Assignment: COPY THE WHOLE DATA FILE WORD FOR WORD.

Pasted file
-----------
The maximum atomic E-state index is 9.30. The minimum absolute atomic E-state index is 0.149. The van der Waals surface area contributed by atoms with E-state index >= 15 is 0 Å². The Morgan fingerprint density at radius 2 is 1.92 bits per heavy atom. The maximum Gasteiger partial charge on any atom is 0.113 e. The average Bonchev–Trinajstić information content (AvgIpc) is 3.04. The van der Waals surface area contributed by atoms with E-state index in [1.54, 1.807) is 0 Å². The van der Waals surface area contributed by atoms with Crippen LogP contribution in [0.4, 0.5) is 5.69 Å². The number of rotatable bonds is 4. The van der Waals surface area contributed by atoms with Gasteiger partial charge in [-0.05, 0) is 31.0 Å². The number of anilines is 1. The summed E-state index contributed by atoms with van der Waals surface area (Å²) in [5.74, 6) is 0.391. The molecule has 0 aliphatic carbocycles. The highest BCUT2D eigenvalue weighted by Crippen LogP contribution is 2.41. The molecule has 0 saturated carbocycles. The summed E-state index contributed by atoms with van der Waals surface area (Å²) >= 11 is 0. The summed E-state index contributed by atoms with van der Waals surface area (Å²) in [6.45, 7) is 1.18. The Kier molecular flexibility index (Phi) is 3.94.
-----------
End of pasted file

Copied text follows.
The maximum atomic E-state index is 9.30. The minimum absolute atomic E-state index is 0.149. The van der Waals surface area contributed by atoms with E-state index >= 15 is 0 Å². The Morgan fingerprint density at radius 2 is 1.92 bits per heavy atom. The maximum Gasteiger partial charge on any atom is 0.113 e. The average Bonchev–Trinajstić information content (AvgIpc) is 3.04. The van der Waals surface area contributed by atoms with E-state index in [1.54, 1.807) is 0 Å². The van der Waals surface area contributed by atoms with Crippen LogP contribution in [0.4, 0.5) is 5.69 Å². The number of rotatable bonds is 4. The van der Waals surface area contributed by atoms with Gasteiger partial charge in [-0.05, 0) is 31.0 Å². The number of anilines is 1. The summed E-state index contributed by atoms with van der Waals surface area (Å²) in [5.74, 6) is 0.391. The molecule has 0 aliphatic carbocycles. The highest BCUT2D eigenvalue weighted by Crippen LogP contribution is 2.41. The molecule has 0 saturated carbocycles. The summed E-state index contributed by atoms with van der Waals surface area (Å²) >= 11 is 0. The summed E-state index contributed by atoms with van der Waals surface area (Å²) in [6.45, 7) is 1.18. The Kier molecular flexibility index (Phi) is 3.94.